Finding a Balance: Bettering Costs & Care with Bulk Buys

Twitter icon
Facebook icon
LinkedIn icon
e-mail icon
Google icon
 - Cathlab Stock
Cath lab administrators look at immediate needs and upcoming products when making supply decisions. They don't want to be caught short or be stuck with outdated devices.

Cath lab directors must balance the availability of products such as stents with costs in an environment where demand can change quickly. Bulk buying may help keep supplies up and costs down but at the risk of overstocking and obsolescence. Should cath labs go lean, go large or try to find a sweet spot in the middle?

Bulk buying allows hospitals to purchase a large quantity of a product in exchange for a price break, typically at the end of each quarter or the end of the vendor fiscal year. This supply inventory model can result in significant cost reductions for an institution, especially because vendors may be overstocked or attempting to meet sales quotas. However, savings are contingent on two factors: the product must be frequently used and would have been purchased regardless of the deal.

“Bulk buying is a good thing,” says James Adams, contract manager at Advocate Health Care in Downers Grove, Ill. “But you need to do your research.”

If a product such as a stent is purchased from a vendor, it is often subsequently owned by the hospital once it is on the inventory shelf. Cath labs that buy large quantities that then become obsolete are forced to use their remaining supply before purchasing newer, possibly superior items. Similarly, expired products become money losers. Thus, knowing what products are used most often not only helps eliminate waste when reordering, but also brings cost savings.

Bulk buying is done in all areas at Advocate but it is not done often because it is an involved process, explains Adams. “You can bulk buy for multiple categories including stents, but there are many factors that you must address before instituting a bulk buy. If you can’t use up your purchases before your product expires, it’s a failure.”

A budget also needs to be determined, as money may be paid up front for the product. “You don’t want to outlay so much upfront cash that you handcuff other services that may be vital to your customers,” says Adams.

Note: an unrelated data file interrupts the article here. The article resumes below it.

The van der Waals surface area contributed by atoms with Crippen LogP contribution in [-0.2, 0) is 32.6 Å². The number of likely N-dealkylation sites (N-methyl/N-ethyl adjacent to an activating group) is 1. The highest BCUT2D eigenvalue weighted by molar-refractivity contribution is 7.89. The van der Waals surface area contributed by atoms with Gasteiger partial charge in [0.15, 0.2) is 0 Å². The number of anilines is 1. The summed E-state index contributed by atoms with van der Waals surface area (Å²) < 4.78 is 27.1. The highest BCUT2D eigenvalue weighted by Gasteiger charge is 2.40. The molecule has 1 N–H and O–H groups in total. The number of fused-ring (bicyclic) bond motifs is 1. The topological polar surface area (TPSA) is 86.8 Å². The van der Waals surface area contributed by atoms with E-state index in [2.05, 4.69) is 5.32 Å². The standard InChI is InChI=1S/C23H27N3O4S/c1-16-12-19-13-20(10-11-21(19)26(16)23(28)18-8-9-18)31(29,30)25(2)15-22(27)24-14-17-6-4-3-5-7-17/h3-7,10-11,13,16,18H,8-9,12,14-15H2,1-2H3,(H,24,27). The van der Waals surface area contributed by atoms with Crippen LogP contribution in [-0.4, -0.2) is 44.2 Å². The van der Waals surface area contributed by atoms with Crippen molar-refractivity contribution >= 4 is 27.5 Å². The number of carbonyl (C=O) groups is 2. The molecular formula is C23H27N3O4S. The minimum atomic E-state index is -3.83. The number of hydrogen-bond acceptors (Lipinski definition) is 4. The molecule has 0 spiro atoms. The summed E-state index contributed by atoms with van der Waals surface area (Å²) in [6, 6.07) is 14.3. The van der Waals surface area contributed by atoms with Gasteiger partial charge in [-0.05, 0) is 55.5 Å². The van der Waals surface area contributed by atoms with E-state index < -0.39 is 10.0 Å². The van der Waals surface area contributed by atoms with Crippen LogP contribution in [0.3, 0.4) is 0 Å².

A larger supply of products calls for more storage space, which needs to be assessed and acquired prior to buying in bulk. Technology is another important factor to consider. “You have to know the environment and outlook of the category that you are buying in,” Adams explains. “You don’t want to bulk buy a product with the knowledge that a product with better outcomes and a reduced price is being released the next day.”

Consignment—an arrangement with the vendor in which the product remains in the hospital’s possession until it is used—is the final component of bulk buying that should be considered. If the product expires, it is replaced by the vendor at no charge. This works particularly well with stents because the types of patients and their stenosis coming into the hospital are unknown. A variety of stock is therefore needed to cover all sizes and meet every patient’s needs.

Bulk buying in action

Although bulk buying is done sparingly at Advocate, the strategy is used in an average of 80 percent of purchases at Banner Health in Phoenix, according to Tina King, contract administrator in the supply chain, and Sue Hellriegel, RN, clinical supply program director. They hope to reach their goal of utilizing bulk buys for 98 percent of their purchases by working closely with cath lab personnel.

At Banner Health, bulk buys are written into all contracts. At the end of every quarter, cath labs send their inventory requirements to King, who then determines the types of products that are needed in bulk.

“We only bulk buy what we use per quarter per vendor and we do not over-purchase,” explains King. “Our manufacturers predict product usage based on what was used the previous quarter, offering little risk of things being left on the shelf for too long.”

If there are leftover devices that have not been implanted in patients, they are returned to the manufacturers. King and Hellriegel say that Banner saves approximately $2 million a year.

They bulk anywhere from five to 15 devices, though there are core commodities that are in the 100s. They never bulk buy on more than three months of products to effectively cut costs and reap savings.

“It’s important to keep in mind that there are some devices that may never have to be bought in bulk,” says Hellriegel.

In the end, the supply inventory model that works the best for any given cath lab may come down to familiarity and foresight. “The bottom line is that you need to know your products, vendors and the landscape of cardiology to effectively